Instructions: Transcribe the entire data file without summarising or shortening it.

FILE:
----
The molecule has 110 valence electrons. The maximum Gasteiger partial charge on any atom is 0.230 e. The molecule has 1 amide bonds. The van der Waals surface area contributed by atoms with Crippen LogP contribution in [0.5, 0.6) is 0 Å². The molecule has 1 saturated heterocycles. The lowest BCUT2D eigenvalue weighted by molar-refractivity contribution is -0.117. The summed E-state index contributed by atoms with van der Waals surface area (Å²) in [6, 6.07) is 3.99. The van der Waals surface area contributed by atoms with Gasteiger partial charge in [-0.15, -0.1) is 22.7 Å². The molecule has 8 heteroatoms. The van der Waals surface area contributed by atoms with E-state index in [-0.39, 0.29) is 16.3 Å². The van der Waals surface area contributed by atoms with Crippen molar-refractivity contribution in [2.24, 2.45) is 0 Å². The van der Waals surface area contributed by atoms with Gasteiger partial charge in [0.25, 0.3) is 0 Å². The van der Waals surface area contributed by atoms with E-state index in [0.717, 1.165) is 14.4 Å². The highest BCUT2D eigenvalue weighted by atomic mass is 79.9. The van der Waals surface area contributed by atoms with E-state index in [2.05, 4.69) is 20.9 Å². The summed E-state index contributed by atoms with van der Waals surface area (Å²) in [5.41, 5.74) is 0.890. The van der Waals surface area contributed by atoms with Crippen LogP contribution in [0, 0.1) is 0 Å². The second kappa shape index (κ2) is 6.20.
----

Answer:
The molecule has 110 valence electrons. The maximum Gasteiger partial charge on any atom is 0.230 e. The molecule has 1 amide bonds. The van der Waals surface area contributed by atoms with Crippen LogP contribution in [0.5, 0.6) is 0 Å². The molecule has 1 saturated heterocycles. The lowest BCUT2D eigenvalue weighted by molar-refractivity contribution is -0.117. The summed E-state index contributed by atoms with van der Waals surface area (Å²) in [6, 6.07) is 3.99. The van der Waals surface area contributed by atoms with Gasteiger partial charge in [-0.15, -0.1) is 22.7 Å². The molecule has 8 heteroatoms. The van der Waals surface area contributed by atoms with E-state index in [-0.39, 0.29) is 16.3 Å². The van der Waals surface area contributed by atoms with Crippen molar-refractivity contribution in [2.24, 2.45) is 0 Å². The van der Waals surface area contributed by atoms with Gasteiger partial charge in [0.25, 0.3) is 0 Å². The van der Waals surface area contributed by atoms with E-state index in [0.717, 1.165) is 14.4 Å². The highest BCUT2D eigenvalue weighted by atomic mass is 79.9. The van der Waals surface area contributed by atoms with E-state index in [2.05, 4.69) is 20.9 Å². The summed E-state index contributed by atoms with van der Waals surface area (Å²) in [5.41, 5.74) is 0.890. The van der Waals surface area contributed by atoms with Crippen LogP contribution in [0, 0.1) is 0 Å². The second kappa shape index (κ2) is 6.20.